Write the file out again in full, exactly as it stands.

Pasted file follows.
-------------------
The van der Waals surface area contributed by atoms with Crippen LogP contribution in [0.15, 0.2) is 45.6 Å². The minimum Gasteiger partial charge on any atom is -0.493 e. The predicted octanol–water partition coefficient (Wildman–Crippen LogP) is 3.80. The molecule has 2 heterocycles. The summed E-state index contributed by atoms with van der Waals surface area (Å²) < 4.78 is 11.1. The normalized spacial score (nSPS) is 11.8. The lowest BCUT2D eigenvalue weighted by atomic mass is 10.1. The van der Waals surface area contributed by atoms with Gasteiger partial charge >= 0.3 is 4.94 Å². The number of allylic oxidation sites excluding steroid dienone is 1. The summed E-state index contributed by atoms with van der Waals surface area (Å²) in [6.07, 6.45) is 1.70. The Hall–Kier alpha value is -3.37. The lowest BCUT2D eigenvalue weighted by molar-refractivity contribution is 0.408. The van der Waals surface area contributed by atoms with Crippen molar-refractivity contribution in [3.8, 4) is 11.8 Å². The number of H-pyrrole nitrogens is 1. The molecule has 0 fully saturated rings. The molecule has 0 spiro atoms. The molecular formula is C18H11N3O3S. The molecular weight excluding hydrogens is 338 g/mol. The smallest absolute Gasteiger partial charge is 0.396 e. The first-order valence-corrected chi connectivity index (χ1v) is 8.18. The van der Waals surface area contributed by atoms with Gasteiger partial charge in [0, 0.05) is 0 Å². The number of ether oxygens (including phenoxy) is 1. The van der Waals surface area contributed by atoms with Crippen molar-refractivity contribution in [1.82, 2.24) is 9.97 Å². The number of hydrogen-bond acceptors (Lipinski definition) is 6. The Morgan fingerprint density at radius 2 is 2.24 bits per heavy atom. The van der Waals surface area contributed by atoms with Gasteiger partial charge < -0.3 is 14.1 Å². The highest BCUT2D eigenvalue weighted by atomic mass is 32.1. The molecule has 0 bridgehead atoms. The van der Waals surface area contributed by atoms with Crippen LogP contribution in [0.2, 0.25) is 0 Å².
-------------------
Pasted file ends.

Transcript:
The van der Waals surface area contributed by atoms with Crippen LogP contribution in [0.15, 0.2) is 45.6 Å². The minimum Gasteiger partial charge on any atom is -0.493 e. The predicted octanol–water partition coefficient (Wildman–Crippen LogP) is 3.80. The molecule has 2 heterocycles. The summed E-state index contributed by atoms with van der Waals surface area (Å²) < 4.78 is 11.1. The normalized spacial score (nSPS) is 11.8. The lowest BCUT2D eigenvalue weighted by atomic mass is 10.1. The van der Waals surface area contributed by atoms with Gasteiger partial charge >= 0.3 is 4.94 Å². The number of allylic oxidation sites excluding steroid dienone is 1. The summed E-state index contributed by atoms with van der Waals surface area (Å²) in [6.07, 6.45) is 1.70. The Hall–Kier alpha value is -3.37. The lowest BCUT2D eigenvalue weighted by molar-refractivity contribution is 0.408. The van der Waals surface area contributed by atoms with Crippen molar-refractivity contribution in [3.8, 4) is 11.8 Å². The number of H-pyrrole nitrogens is 1. The molecule has 0 fully saturated rings. The molecule has 0 spiro atoms. The molecular formula is C18H11N3O3S. The molecular weight excluding hydrogens is 338 g/mol. The smallest absolute Gasteiger partial charge is 0.396 e. The first-order valence-corrected chi connectivity index (χ1v) is 8.18. The van der Waals surface area contributed by atoms with Gasteiger partial charge in [0, 0.05) is 0 Å². The number of ether oxygens (including phenoxy) is 1. The van der Waals surface area contributed by atoms with Crippen molar-refractivity contribution in [1.82, 2.24) is 9.97 Å². The number of hydrogen-bond acceptors (Lipinski definition) is 6. The Morgan fingerprint density at radius 2 is 2.24 bits per heavy atom. The van der Waals surface area contributed by atoms with Gasteiger partial charge < -0.3 is 14.1 Å². The highest BCUT2D eigenvalue weighted by atomic mass is 32.1. The molecule has 0 bridgehead atoms. The van der Waals surface area contributed by atoms with Crippen LogP contribution in [0.2, 0.25) is 0 Å².